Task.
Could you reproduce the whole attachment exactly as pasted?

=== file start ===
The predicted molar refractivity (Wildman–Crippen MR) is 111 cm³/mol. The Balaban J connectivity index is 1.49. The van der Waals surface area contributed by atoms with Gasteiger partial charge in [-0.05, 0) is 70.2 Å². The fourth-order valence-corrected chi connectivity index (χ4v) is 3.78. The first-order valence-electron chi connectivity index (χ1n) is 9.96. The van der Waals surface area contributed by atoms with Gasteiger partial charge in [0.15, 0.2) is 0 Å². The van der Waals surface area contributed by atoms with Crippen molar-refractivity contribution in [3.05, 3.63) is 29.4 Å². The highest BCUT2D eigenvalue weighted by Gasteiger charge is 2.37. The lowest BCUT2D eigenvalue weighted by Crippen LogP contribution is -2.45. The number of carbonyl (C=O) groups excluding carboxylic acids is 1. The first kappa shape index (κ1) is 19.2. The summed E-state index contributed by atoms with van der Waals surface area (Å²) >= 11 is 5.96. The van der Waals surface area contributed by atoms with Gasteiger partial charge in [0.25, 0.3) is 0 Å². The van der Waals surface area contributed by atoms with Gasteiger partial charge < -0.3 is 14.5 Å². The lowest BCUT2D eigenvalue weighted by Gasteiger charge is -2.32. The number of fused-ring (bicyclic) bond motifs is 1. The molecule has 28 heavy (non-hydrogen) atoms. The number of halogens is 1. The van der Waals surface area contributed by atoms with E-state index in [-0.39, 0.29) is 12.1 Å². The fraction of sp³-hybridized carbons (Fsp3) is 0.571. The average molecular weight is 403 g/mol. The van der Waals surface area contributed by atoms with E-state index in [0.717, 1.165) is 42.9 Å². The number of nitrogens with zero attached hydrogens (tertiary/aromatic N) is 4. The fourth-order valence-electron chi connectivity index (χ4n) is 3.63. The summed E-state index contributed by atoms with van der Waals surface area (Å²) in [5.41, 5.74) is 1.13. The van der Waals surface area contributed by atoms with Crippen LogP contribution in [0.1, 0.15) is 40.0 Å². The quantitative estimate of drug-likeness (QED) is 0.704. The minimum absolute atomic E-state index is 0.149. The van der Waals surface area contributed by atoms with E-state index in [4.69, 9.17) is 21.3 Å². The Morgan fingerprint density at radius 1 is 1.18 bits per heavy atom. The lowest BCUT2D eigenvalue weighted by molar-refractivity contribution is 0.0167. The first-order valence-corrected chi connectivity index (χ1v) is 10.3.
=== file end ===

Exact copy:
The predicted molar refractivity (Wildman–Crippen MR) is 111 cm³/mol. The Balaban J connectivity index is 1.49. The van der Waals surface area contributed by atoms with Gasteiger partial charge in [-0.05, 0) is 70.2 Å². The fourth-order valence-corrected chi connectivity index (χ4v) is 3.78. The first-order valence-electron chi connectivity index (χ1n) is 9.96. The van der Waals surface area contributed by atoms with Gasteiger partial charge in [0.15, 0.2) is 0 Å². The van der Waals surface area contributed by atoms with Crippen molar-refractivity contribution in [3.05, 3.63) is 29.4 Å². The highest BCUT2D eigenvalue weighted by Gasteiger charge is 2.37. The lowest BCUT2D eigenvalue weighted by Crippen LogP contribution is -2.45. The number of carbonyl (C=O) groups excluding carboxylic acids is 1. The first kappa shape index (κ1) is 19.2. The summed E-state index contributed by atoms with van der Waals surface area (Å²) >= 11 is 5.96. The van der Waals surface area contributed by atoms with Gasteiger partial charge in [0.25, 0.3) is 0 Å². The van der Waals surface area contributed by atoms with Gasteiger partial charge < -0.3 is 14.5 Å². The lowest BCUT2D eigenvalue weighted by Gasteiger charge is -2.32. The number of fused-ring (bicyclic) bond motifs is 1. The molecule has 28 heavy (non-hydrogen) atoms. The number of halogens is 1. The van der Waals surface area contributed by atoms with E-state index in [-0.39, 0.29) is 12.1 Å². The fraction of sp³-hybridized carbons (Fsp3) is 0.571. The average molecular weight is 403 g/mol. The van der Waals surface area contributed by atoms with E-state index in [0.717, 1.165) is 42.9 Å². The number of nitrogens with zero attached hydrogens (tertiary/aromatic N) is 4. The fourth-order valence-electron chi connectivity index (χ4n) is 3.63. The summed E-state index contributed by atoms with van der Waals surface area (Å²) in [5.41, 5.74) is 1.13. The van der Waals surface area contributed by atoms with Crippen LogP contribution in [0.1, 0.15) is 40.0 Å². The quantitative estimate of drug-likeness (QED) is 0.704. The minimum absolute atomic E-state index is 0.149. The van der Waals surface area contributed by atoms with E-state index in [4.69, 9.17) is 21.3 Å². The Morgan fingerprint density at radius 1 is 1.18 bits per heavy atom. The lowest BCUT2D eigenvalue weighted by molar-refractivity contribution is 0.0167. The first-order valence-corrected chi connectivity index (χ1v) is 10.3.